Wednesday, September 26, 2007

What does Freedom to Breathe mean?

4 days until Minnesota goes smoke-free in all indoor public places and workplaces, including restaurants and bars. Minnesota's new smoke-free law is called the Freedom to Breathe Act.

To me, Freedom to Breathe means:

  • Freedom from the over 4,000 chemicals in secondhand smoke
  • Freedom from the 69 known carcinogens in secondhand smoke
  • Freedom to work and socialize in environments that aren't harmful to my health
What does Freedom to Breathe mean to you? Leave us a comment!

The Freedom to Breathe Implementation Coalition has launched a campaign to help Minnesotans get ready for their new smoke-free law and ensure a smooth transition. To learn more about Minnesota's smoke-free law, visit their website (www.freshairmn.org).

4 comments:

Anonymous said...

Freedom to Breathe to me means not having to call ahead to the establishment to make sure its safe for my family. My husband was just recently diagnosed with asthma at age 33 and we have a 3 year old at home. It also means freedom to enjoy more! I love being able to go on a date and enjoy the fresh air when we are at the bar. Freedom to breathe is a fundamental right when you think about it. Why is it so difficult for others to understand?

Anonymous said...

I completely understand and sorry to hear about the asthma. My nephew took me to Applebees after we moved here from SF. Asked for non-smoking, yup we got it..but the bar was right in the middle of the restaurant and the non smoking tables were surrounding it! Who thought of this layout didn't have his/her thinking cap on. So I told my nephew, never will we come here again..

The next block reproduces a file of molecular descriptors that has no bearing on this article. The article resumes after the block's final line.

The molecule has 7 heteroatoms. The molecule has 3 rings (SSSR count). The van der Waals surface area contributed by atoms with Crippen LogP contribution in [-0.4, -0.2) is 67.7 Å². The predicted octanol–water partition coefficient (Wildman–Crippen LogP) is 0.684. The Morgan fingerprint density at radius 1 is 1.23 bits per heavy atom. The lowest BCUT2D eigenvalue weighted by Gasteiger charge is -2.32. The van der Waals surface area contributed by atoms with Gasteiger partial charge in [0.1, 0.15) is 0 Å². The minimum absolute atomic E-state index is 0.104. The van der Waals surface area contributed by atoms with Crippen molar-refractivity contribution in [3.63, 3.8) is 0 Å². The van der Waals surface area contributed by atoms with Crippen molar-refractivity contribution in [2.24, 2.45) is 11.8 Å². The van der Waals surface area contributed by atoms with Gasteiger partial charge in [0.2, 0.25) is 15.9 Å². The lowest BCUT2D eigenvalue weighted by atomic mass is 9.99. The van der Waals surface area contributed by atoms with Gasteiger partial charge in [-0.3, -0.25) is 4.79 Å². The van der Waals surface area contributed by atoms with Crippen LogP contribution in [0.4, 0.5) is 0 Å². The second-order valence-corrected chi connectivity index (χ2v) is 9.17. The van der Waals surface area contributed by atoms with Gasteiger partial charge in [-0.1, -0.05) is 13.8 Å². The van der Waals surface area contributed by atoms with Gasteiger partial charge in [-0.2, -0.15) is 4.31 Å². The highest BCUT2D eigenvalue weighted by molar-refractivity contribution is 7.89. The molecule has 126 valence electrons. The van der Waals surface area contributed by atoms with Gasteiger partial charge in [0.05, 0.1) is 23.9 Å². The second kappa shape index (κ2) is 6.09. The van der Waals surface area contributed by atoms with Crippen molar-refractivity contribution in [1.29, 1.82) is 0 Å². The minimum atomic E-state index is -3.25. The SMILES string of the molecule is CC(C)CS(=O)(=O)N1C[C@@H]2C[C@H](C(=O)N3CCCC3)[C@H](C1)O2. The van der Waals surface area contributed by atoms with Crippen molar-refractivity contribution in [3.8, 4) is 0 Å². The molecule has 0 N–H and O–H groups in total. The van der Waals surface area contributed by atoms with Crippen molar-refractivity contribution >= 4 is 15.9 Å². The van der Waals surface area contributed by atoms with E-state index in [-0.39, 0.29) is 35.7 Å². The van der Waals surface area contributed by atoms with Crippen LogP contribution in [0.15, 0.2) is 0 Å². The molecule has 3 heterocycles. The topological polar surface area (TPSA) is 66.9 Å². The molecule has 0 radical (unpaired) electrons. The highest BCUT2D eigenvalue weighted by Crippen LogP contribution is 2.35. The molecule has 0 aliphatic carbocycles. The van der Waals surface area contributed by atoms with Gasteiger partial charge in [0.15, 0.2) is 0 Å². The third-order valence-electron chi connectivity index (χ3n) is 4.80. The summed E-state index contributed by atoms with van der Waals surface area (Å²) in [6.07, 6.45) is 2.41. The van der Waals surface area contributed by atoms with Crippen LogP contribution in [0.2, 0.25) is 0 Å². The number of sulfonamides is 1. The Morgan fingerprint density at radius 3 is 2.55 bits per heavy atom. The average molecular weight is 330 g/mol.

It seems to me that WI is very conservative, correct me if I"m wrong. But we did visit Madison, and the ppl there seems a lot more liberal.

Anonymous said...

Freedom to Breathe means to smokers is an ostrization of smokers in the name of socialization. What it means to this smoker is the increase of the quanity of life at the cost of the quality of life. If I was to look at the reason a person goes to the bar it is to drink alchehol and be social. Alchol is just as dangerous to the body as smoking in my opinion. If people don't want to hurt there body, but want to go to a place to socialize I would recomend a coffee house. If a smoker friend demands on a bar, the non-smoker should either just put up with it or leave. This in itself just hurts the bar as a private buisness.

Liz @ SmokeFree Wisconsin said...

I think Anonymous has summed it up without realizing it: "If I was to look at the reason a person goes to the bar, it is to drink alcohol and be social."
I couldn't have said it better myself. People don't go to bars to smoke, they go to have a good time with friends.
No one should have to "just put up" with secondhand smoke. It causes serious health problems in otherwise healthy non-smokers. It's especially harmful to the bartenders and servers who have to work in smoky environments for hours at a time.
Coffee houses used to be as smoky as bars, but times have changed. It's time for another change - it's time to protect ALL workers from secondhand smoke.
And finally, there are no credible economic studies showing a negative effect on the hospitality industry after smoke-free policies have been enacted.